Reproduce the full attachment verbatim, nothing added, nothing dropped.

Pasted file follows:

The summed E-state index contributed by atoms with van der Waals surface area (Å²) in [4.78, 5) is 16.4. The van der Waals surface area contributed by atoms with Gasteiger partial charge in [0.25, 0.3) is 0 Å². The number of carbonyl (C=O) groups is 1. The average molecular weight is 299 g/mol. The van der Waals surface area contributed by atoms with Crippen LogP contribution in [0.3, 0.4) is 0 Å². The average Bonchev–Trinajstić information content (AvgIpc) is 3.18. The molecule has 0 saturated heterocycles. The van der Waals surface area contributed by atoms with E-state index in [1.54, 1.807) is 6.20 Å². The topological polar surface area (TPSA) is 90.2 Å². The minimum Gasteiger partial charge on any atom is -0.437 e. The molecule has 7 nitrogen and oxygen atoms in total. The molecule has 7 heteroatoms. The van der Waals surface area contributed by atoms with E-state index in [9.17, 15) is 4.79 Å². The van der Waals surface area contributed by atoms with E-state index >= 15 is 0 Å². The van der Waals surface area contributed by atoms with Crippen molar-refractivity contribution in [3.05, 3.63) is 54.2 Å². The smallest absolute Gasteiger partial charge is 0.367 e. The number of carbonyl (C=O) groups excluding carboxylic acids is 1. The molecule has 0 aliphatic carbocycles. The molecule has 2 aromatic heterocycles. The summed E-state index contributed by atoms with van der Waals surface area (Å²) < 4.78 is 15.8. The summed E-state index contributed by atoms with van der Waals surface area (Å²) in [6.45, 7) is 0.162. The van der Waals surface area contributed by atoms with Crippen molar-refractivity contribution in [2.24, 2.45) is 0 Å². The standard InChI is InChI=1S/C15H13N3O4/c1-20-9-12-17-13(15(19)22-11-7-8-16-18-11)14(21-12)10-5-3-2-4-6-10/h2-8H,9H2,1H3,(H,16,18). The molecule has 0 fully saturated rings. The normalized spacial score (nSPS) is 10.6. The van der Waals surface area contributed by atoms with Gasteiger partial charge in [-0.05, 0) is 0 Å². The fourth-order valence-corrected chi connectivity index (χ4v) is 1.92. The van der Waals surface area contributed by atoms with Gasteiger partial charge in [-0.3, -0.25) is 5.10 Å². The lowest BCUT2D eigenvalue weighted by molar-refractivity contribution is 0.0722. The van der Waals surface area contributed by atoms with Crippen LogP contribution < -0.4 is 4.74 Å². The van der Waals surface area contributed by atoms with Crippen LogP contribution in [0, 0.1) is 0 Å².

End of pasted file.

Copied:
The summed E-state index contributed by atoms with van der Waals surface area (Å²) in [4.78, 5) is 16.4. The van der Waals surface area contributed by atoms with Gasteiger partial charge in [0.25, 0.3) is 0 Å². The number of carbonyl (C=O) groups is 1. The average molecular weight is 299 g/mol. The van der Waals surface area contributed by atoms with Crippen LogP contribution in [0.3, 0.4) is 0 Å². The average Bonchev–Trinajstić information content (AvgIpc) is 3.18. The molecule has 0 saturated heterocycles. The van der Waals surface area contributed by atoms with E-state index in [1.54, 1.807) is 6.20 Å². The topological polar surface area (TPSA) is 90.2 Å². The minimum Gasteiger partial charge on any atom is -0.437 e. The molecule has 7 nitrogen and oxygen atoms in total. The molecule has 7 heteroatoms. The van der Waals surface area contributed by atoms with E-state index in [9.17, 15) is 4.79 Å². The van der Waals surface area contributed by atoms with E-state index >= 15 is 0 Å². The van der Waals surface area contributed by atoms with Crippen molar-refractivity contribution in [3.05, 3.63) is 54.2 Å². The smallest absolute Gasteiger partial charge is 0.367 e. The number of carbonyl (C=O) groups excluding carboxylic acids is 1. The molecule has 0 aliphatic carbocycles. The molecule has 2 aromatic heterocycles. The summed E-state index contributed by atoms with van der Waals surface area (Å²) < 4.78 is 15.8. The summed E-state index contributed by atoms with van der Waals surface area (Å²) in [6.45, 7) is 0.162. The van der Waals surface area contributed by atoms with Crippen molar-refractivity contribution in [2.24, 2.45) is 0 Å². The standard InChI is InChI=1S/C15H13N3O4/c1-20-9-12-17-13(15(19)22-11-7-8-16-18-11)14(21-12)10-5-3-2-4-6-10/h2-8H,9H2,1H3,(H,16,18). The molecule has 0 fully saturated rings. The normalized spacial score (nSPS) is 10.6. The van der Waals surface area contributed by atoms with Gasteiger partial charge in [-0.05, 0) is 0 Å². The fourth-order valence-corrected chi connectivity index (χ4v) is 1.92. The van der Waals surface area contributed by atoms with Gasteiger partial charge in [-0.3, -0.25) is 5.10 Å². The lowest BCUT2D eigenvalue weighted by molar-refractivity contribution is 0.0722. The van der Waals surface area contributed by atoms with Crippen LogP contribution < -0.4 is 4.74 Å². The van der Waals surface area contributed by atoms with Crippen LogP contribution in [0, 0.1) is 0 Å².